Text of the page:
In 2021, China House, a social enterprise leading young people to conduct public welfare activities, came to the countryside of Boshikeranmuxiang. It carried out fundraising and donation activities for families impoverished by illness.

In a village in Boshikeranmuxiang, a boy was suffering from throat cancer. Since the family’s annual income was only 7000 yuan, the surgery and therapy were unaffordable for them. Through fund-raising platforms, China House raised 20,000 yuan for the family in one night. Recently, this boy has undergone surgery in Urumqi.

In addition to the government and non-governmental public welfare organizations, some medical enterprises, such as Kashgar Jingeng Luokeman Rehabilitation Hospital, also provides free treatments for cerebral palsy in Kashgar. A nine-year-old boy with cerebral palsy in a village of Boshikeranmuxiang received free treatment in this hospital.

“After taking him to the hospital, we saw hopes. The hospital said that if he can keep being treated before the age of 13, there will be some positive impact on him,” said the child’s grandmother.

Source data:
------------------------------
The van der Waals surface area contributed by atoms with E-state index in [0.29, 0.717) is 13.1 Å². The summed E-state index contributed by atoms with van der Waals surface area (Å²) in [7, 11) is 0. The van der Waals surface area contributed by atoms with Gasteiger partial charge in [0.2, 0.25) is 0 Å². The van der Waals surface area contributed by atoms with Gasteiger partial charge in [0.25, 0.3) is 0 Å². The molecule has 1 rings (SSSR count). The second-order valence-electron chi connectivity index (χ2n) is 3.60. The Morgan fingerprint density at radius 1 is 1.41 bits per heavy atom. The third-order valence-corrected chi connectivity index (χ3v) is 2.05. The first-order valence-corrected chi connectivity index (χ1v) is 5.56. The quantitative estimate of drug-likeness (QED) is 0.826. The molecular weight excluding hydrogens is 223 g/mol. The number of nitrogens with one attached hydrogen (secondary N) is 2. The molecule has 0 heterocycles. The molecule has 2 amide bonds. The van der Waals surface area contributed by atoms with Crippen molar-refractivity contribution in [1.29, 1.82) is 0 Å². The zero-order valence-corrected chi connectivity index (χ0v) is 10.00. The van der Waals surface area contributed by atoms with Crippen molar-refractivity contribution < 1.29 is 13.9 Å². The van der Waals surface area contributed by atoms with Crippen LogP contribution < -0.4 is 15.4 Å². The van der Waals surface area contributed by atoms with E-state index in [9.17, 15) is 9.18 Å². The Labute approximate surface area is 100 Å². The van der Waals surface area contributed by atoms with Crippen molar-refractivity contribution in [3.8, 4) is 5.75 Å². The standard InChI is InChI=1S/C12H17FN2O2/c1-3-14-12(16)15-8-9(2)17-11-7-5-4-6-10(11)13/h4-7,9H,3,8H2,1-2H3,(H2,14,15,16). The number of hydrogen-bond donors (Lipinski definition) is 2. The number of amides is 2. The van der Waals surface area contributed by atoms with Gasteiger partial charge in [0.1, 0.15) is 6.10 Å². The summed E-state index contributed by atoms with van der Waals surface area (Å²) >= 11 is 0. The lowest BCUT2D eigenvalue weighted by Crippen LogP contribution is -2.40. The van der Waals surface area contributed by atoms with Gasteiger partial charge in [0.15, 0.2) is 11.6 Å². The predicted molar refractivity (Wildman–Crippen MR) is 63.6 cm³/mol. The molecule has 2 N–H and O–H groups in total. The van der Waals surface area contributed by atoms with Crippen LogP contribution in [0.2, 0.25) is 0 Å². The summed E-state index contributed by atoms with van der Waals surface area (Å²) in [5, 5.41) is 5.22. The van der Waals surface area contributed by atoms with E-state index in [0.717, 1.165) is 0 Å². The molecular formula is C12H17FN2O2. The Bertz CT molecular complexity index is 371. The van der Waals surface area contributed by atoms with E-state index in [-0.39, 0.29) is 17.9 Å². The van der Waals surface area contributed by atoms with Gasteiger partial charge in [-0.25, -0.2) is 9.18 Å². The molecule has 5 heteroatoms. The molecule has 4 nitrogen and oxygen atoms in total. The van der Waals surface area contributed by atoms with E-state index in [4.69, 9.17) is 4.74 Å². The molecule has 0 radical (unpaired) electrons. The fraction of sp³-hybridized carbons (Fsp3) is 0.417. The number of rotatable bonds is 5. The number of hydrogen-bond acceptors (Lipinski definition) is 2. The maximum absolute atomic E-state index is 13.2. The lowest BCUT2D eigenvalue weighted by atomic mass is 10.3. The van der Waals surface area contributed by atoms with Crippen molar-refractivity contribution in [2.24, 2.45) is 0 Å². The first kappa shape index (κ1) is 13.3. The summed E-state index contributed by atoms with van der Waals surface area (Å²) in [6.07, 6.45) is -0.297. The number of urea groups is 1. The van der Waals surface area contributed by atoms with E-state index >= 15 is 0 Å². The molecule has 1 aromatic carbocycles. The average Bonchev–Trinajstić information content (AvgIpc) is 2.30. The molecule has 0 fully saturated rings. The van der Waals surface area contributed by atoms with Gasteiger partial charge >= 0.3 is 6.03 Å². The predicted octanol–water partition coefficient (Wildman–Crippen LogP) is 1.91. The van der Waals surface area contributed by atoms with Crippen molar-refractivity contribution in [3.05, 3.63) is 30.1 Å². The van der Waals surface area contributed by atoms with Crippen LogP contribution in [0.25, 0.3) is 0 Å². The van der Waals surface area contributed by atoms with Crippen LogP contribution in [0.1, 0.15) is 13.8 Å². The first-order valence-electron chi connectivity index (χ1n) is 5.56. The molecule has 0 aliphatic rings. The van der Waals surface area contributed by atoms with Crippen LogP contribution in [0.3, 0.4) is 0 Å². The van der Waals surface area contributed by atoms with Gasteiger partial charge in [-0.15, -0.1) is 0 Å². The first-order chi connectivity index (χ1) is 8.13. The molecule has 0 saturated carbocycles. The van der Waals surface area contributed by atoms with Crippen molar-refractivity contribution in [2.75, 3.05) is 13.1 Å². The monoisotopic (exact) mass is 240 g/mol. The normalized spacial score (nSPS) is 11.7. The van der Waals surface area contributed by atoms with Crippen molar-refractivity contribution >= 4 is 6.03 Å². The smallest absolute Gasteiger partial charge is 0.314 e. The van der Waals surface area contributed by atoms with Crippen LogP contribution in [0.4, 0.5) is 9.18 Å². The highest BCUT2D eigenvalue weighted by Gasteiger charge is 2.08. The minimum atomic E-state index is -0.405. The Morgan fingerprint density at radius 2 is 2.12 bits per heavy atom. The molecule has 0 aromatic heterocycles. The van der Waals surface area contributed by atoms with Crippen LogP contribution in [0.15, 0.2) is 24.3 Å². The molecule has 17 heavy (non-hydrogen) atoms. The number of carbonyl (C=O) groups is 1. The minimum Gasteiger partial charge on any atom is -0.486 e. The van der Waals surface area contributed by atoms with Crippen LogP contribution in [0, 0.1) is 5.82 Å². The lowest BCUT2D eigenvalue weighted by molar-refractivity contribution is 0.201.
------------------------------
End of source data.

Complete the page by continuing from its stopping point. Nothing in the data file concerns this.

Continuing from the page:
Medical records of a nine-year-old child with cerebral palsy at Kashgar Jingeng Luokeman Rehabilitation Hospital

Thanks to the efforts of these organizations, the medical and health situation in Kashgar’s rural areas is constantly improving, and more and more youth devote themselves to the local medical and health construction.

“Today, the medical and health problem in South Xinjiang is not a lack of equipment, but a lack of elite,” said Huan Dong, manager of the Shenzhen Counterpart Support Xinjiang(Kashgar) Social Workstation.

Gu is a high school student in Boshikeranmuxiang. After her grandfather died of tuberculosis and her sister suffered from kidney stones, she suffered from tremendous pains and realized the importance of expert doctors. Therefore, she was determined to become a doctor.

“I plan to study medicine in eastern China and return to work in a hospital in my hometown after graduation,” said Gu, who excelled in school.

As more and more young teenagers like Gu grow up, health care in rural Kashgar may also enter a new era.

Reference:

1.Yang Zheng, Zheng Gang, Zhao Liangquan. Analysis on the mortality and average life expectancy of Uyghur population [J].Northwest Population,1992(03):38-44. (in Chinese)

2. Tao Zhang, Yu Wang, Pengfei Wang, Wei Lin. Investigation and analysis of the current situation of rural medical staff in Kashgar [J]. Chinese medical science,2011,1(22):130-131.